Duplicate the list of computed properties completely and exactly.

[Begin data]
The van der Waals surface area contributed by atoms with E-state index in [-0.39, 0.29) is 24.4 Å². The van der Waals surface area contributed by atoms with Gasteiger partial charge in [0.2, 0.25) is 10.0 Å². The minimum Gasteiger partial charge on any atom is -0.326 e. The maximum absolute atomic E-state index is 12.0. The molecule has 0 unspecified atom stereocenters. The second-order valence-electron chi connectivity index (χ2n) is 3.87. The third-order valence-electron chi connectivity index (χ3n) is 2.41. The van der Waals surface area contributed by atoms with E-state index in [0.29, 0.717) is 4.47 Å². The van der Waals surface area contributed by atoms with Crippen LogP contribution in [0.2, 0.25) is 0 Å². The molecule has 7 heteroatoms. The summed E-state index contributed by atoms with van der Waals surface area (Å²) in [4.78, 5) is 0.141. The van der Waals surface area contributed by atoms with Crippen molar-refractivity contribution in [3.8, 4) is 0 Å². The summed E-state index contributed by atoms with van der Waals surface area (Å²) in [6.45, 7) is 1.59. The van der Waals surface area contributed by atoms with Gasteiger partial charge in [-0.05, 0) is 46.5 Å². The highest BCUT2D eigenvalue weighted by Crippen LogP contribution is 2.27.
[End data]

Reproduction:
The van der Waals surface area contributed by atoms with E-state index in [-0.39, 0.29) is 24.4 Å². The van der Waals surface area contributed by atoms with Gasteiger partial charge in [0.2, 0.25) is 10.0 Å². The minimum Gasteiger partial charge on any atom is -0.326 e. The maximum absolute atomic E-state index is 12.0. The molecule has 0 unspecified atom stereocenters. The second-order valence-electron chi connectivity index (χ2n) is 3.87. The third-order valence-electron chi connectivity index (χ3n) is 2.41. The van der Waals surface area contributed by atoms with E-state index in [0.29, 0.717) is 4.47 Å². The van der Waals surface area contributed by atoms with Crippen LogP contribution in [0.2, 0.25) is 0 Å². The molecule has 7 heteroatoms. The summed E-state index contributed by atoms with van der Waals surface area (Å²) in [4.78, 5) is 0.141. The van der Waals surface area contributed by atoms with Crippen molar-refractivity contribution in [3.8, 4) is 0 Å². The summed E-state index contributed by atoms with van der Waals surface area (Å²) in [6.45, 7) is 1.59. The van der Waals surface area contributed by atoms with Gasteiger partial charge in [-0.05, 0) is 46.5 Å². The highest BCUT2D eigenvalue weighted by Crippen LogP contribution is 2.27.